Herniated Disc

Herniated Disc

Herniated Disc


Our spines are made up of 33 bones (vertebrae) which are designed to protect the spinal cord. Gel-filled discs between the bones serve as shock absorbers. The discs also allow mobility while bending forwards and backwards and twisting the back in various directions. These discs are round and flat, with a tough, outer layer (annulus) that surrounds a jellylike material called the nucleus. Thick ligaments attached to the vertebrae hold the pulpy disc material in place. The nucleus tissues located in the center of the disc are sometimes placed under so much pressure that it can cause the annulus to herniate or rupture against one or more of the spinal nerves. This causes pain, numbness, or weakness in the low back, leg or foot. This problem is also called as bulging disk or slipped disc. Herniated discs can occur in any part of the spine. Herniated discs are more common in the lower back (lumbar spine), but also occur in the neck (cervical spine).


A single excessive strain or injury on the disc may cause it to herniate. However, disc usually degenerates naturally with increasing age, and the ligaments that hold it in place begin to loosen up. As this degeneration progresses, a relatively minor strain or twisting movement can cause a disc to rupture.

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Herniated Disc

If the herniated disc is not pressing on a nerve, there may be no pain at all. If it is pressing on a nerve, there may be pain, numbness or weakness in the area of the body to which the nerve supplies.

The doctor may recommend surgery if conservative treatment options, such as physical therapy and medications, do not reduce or end the pain altogether.

In Lumbar spine (lower back): Sciatica is the result of a herniated disc in the lower back. Pressure on one or several nerves that contribute to the sciatic nerve can cause pain, burning, tingling, and numbness which radiates from the buttock into the leg and sometimes into the foot. This pain often is described as sharp and electric shock-like. It may be more severe with standing, walking or sitting.

Cervical spine (neck): Symptoms may include dull or sharp pain in the neck or between the shoulder blades, radiation of to the hand or fingers, or numbness or tingling in the shoulder or arm. The pain may increase with movements of the neck.


Diagnosis is made by a complete medical history, a physical examination and results of tests, including the following:

1. X-ray, computed tomography scan (CT scan) and Magnetic resonance imaging (MRI): These studies can show the vertebrae, spinal cord, nerve roots and surrounding areas, as well as enlargement, degeneration, and tumors.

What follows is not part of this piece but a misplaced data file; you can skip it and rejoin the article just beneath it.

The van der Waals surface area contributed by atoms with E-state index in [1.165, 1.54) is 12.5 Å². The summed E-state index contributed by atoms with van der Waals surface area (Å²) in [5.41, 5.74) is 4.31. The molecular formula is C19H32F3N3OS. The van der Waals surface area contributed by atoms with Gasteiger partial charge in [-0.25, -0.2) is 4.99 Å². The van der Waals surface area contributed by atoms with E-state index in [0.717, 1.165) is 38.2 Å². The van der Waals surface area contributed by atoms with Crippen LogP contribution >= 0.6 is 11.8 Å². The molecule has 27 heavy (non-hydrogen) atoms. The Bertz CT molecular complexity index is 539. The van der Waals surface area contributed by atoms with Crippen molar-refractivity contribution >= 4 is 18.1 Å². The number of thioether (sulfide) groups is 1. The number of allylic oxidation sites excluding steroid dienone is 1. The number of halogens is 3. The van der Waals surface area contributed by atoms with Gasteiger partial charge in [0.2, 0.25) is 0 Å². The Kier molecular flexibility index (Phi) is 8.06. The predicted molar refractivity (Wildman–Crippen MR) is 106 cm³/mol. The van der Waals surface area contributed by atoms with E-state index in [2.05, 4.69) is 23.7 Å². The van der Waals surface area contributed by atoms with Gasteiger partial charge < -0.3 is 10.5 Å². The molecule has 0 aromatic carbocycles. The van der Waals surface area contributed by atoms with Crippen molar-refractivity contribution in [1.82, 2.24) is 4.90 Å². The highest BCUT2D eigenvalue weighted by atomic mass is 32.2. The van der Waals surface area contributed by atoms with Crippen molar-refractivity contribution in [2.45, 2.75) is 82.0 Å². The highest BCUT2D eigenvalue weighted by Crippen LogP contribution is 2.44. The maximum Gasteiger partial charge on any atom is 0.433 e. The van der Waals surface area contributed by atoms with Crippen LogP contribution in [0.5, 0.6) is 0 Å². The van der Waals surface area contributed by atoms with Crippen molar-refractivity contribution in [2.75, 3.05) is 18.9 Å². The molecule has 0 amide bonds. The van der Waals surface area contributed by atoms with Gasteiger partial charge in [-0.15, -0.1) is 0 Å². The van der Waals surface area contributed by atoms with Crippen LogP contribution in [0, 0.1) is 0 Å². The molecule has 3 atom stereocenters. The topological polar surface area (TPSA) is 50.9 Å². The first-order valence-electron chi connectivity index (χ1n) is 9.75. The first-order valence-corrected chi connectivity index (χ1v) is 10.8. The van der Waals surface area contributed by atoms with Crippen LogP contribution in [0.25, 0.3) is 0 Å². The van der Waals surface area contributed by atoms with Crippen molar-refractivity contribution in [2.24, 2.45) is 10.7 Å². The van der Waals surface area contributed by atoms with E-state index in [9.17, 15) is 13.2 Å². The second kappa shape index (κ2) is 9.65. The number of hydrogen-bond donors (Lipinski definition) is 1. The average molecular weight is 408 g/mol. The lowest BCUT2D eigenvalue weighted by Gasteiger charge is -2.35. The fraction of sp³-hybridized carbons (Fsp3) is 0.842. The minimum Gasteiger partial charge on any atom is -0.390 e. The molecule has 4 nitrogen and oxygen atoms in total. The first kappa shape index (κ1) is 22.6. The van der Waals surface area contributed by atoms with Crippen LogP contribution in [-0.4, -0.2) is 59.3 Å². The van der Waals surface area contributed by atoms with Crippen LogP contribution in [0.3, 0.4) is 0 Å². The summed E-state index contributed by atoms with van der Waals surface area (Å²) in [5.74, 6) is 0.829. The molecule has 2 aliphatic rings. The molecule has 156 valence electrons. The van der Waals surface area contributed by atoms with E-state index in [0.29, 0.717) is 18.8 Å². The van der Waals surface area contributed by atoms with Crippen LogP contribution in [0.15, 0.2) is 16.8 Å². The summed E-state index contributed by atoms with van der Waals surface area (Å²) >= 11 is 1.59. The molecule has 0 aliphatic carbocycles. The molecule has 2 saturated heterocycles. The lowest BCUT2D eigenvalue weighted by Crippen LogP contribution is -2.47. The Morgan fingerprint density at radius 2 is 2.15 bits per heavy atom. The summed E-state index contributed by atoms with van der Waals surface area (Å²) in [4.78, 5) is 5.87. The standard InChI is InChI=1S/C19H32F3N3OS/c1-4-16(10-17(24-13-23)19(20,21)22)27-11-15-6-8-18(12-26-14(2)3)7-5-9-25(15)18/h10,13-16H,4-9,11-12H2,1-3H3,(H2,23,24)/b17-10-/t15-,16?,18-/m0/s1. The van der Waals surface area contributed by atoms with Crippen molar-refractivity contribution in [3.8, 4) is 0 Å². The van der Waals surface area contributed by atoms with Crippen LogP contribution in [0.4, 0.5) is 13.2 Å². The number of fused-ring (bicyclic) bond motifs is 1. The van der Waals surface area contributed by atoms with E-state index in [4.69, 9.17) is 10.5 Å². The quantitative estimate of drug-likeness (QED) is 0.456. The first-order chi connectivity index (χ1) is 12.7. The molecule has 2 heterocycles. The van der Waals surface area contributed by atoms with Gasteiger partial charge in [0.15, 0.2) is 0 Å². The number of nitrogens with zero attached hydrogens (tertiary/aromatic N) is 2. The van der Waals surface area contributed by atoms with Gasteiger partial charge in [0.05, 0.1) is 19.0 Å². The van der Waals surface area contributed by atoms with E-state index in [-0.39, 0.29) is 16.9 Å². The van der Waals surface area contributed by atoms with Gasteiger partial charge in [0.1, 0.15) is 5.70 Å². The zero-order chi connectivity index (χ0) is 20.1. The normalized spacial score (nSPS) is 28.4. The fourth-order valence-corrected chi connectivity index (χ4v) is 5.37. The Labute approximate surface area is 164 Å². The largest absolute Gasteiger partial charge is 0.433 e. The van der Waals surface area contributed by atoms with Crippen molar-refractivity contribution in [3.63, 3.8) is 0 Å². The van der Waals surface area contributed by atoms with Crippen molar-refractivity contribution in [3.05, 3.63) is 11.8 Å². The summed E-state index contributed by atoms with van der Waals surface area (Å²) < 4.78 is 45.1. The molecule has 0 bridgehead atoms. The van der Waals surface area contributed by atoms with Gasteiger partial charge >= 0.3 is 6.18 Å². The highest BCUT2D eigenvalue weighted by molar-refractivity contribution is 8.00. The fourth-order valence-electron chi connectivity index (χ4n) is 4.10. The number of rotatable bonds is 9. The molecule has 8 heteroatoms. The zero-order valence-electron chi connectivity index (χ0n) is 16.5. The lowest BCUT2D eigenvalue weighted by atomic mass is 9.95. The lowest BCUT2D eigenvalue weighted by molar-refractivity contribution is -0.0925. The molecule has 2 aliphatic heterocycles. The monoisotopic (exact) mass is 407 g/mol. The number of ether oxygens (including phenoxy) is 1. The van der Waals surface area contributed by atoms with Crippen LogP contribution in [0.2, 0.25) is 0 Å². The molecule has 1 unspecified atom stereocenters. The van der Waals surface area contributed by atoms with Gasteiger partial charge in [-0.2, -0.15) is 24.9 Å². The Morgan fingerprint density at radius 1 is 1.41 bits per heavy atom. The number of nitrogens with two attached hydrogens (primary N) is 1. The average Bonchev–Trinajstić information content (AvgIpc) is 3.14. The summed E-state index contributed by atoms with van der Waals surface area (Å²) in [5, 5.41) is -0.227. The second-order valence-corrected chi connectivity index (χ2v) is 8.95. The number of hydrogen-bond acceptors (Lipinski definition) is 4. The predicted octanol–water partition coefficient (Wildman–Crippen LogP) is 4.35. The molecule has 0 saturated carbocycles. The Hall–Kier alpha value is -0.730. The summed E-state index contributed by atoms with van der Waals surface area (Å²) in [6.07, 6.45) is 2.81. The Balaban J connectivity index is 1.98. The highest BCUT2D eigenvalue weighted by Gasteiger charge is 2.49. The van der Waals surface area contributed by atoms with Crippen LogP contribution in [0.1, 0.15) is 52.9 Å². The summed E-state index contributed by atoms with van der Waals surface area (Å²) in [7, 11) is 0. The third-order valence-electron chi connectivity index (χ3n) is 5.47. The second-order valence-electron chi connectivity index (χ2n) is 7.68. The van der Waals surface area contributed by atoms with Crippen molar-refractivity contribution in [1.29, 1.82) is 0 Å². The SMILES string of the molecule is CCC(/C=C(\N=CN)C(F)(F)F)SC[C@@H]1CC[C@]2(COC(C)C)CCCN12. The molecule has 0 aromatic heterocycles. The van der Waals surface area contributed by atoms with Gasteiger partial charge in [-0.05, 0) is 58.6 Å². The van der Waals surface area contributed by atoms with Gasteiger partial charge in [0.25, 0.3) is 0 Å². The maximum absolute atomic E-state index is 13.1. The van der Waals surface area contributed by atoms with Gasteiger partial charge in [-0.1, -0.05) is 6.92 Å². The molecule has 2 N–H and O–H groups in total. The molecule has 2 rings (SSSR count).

2. Myleogram: An X-ray of the spinal canal is taken after injection of a contrast material into the surrounding cerebrospinal fluid spaces. This is done to show pressure on the spinal cord or nerves due to herniated discs, bone spurs or tumors.

3. Electromyogram and Nerve Conduction Studies (EMG/NCS): These tests measure the electrical impulse along nerve roots, peripheral nerves and muscle tissue. This can diagnose ongoing nerve damage, a past injury to nerves or whether there is another site of nerve compression.


The initial treatment for a herniated disc usually is conservative. This may include:

1. Bed rest or advise to maintain a low, painless activity level for a few days to several weeks. This helps the spinal nerve inflammation to decrease.

2. Nonsteroidal anti-inflammatory medication if the pain is mild to moderate.

3. An epidural steroid injection may be given under X-ray guidance to direct the medication to the exact level of the disc herniation.

4. Physical therapy. This may include pelvic traction, gentle massage, ice and heat therapy, ultrasound, electrical muscle stimulation, and stretching exercises.

5. Pain medication and muscle relaxants.


The doctor may recommend surgery if conservative treatment options, such as physical therapy and medications, do not reduce or end the pain altogether. The surgical options may include:

1. Lumbar laminotomy is a procedure often utilized to relieve leg pain and sciatica caused by a herniated disc. This surgery removes a portion of the vertebra to release the pinched nerves. The bulging disc is removed after this, which is called as discectomy. Spinal fusion often is performed in conjunction with a laminotomy for stability.

2. In more involved cases, a laminectomy may be performed.

3. In artificial disc surgery, an incision is made through the abdomen, and the affected disc is removed and replaced.

4. Cervical Spine laminotomy can be performed, followed by a discectomy. After the disc is removed, the spine is stabilized by using a cervical plate and screws (instrumentation), and, often, spinal fusion.

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